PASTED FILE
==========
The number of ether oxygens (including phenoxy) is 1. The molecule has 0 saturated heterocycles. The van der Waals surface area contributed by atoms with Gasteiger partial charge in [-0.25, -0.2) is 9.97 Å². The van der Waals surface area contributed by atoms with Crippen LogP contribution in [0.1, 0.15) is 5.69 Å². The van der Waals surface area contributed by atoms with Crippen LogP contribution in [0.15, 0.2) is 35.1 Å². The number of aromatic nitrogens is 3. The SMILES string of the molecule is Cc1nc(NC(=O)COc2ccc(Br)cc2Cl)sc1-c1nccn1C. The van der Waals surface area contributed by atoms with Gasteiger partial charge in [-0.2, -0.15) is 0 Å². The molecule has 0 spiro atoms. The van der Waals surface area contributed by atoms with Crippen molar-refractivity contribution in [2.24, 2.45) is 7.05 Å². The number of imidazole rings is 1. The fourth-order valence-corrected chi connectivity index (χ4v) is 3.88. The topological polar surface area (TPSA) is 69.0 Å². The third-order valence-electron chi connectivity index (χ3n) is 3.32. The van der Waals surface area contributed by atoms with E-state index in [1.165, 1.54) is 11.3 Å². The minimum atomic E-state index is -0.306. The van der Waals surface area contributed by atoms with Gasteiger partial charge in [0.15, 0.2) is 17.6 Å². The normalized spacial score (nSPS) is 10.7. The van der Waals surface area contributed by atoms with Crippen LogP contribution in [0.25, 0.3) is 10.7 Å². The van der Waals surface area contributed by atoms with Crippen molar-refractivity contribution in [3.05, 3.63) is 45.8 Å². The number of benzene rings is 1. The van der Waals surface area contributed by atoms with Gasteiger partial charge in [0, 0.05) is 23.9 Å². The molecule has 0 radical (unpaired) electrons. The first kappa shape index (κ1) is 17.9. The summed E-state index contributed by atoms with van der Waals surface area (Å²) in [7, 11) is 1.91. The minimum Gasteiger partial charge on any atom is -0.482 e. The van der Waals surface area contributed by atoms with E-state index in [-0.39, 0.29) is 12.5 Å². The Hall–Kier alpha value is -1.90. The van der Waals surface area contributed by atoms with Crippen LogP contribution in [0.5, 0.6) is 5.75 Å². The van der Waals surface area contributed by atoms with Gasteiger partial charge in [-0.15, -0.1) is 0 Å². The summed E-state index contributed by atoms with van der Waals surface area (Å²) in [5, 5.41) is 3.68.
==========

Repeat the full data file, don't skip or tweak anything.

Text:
The number of ether oxygens (including phenoxy) is 1. The molecule has 0 saturated heterocycles. The van der Waals surface area contributed by atoms with Gasteiger partial charge in [-0.25, -0.2) is 9.97 Å². The van der Waals surface area contributed by atoms with Crippen LogP contribution in [0.1, 0.15) is 5.69 Å². The van der Waals surface area contributed by atoms with Crippen LogP contribution in [0.15, 0.2) is 35.1 Å². The number of aromatic nitrogens is 3. The SMILES string of the molecule is Cc1nc(NC(=O)COc2ccc(Br)cc2Cl)sc1-c1nccn1C. The van der Waals surface area contributed by atoms with Gasteiger partial charge in [-0.2, -0.15) is 0 Å². The molecule has 0 spiro atoms. The van der Waals surface area contributed by atoms with Crippen molar-refractivity contribution in [2.24, 2.45) is 7.05 Å². The number of imidazole rings is 1. The fourth-order valence-corrected chi connectivity index (χ4v) is 3.88. The topological polar surface area (TPSA) is 69.0 Å². The third-order valence-electron chi connectivity index (χ3n) is 3.32. The van der Waals surface area contributed by atoms with E-state index in [1.165, 1.54) is 11.3 Å². The minimum atomic E-state index is -0.306. The van der Waals surface area contributed by atoms with Gasteiger partial charge in [0.15, 0.2) is 17.6 Å². The normalized spacial score (nSPS) is 10.7. The van der Waals surface area contributed by atoms with Crippen LogP contribution in [0.25, 0.3) is 10.7 Å². The van der Waals surface area contributed by atoms with Crippen molar-refractivity contribution in [3.05, 3.63) is 45.8 Å². The number of benzene rings is 1. The van der Waals surface area contributed by atoms with Gasteiger partial charge in [0, 0.05) is 23.9 Å². The molecule has 0 radical (unpaired) electrons. The first kappa shape index (κ1) is 17.9. The summed E-state index contributed by atoms with van der Waals surface area (Å²) in [7, 11) is 1.91. The minimum Gasteiger partial charge on any atom is -0.482 e. The van der Waals surface area contributed by atoms with E-state index in [-0.39, 0.29) is 12.5 Å². The Hall–Kier alpha value is -1.90. The van der Waals surface area contributed by atoms with Crippen LogP contribution in [0.5, 0.6) is 5.75 Å². The van der Waals surface area contributed by atoms with Gasteiger partial charge in [-0.15, -0.1) is 0 Å². The summed E-state index contributed by atoms with van der Waals surface area (Å²) in [5, 5.41) is 3.68.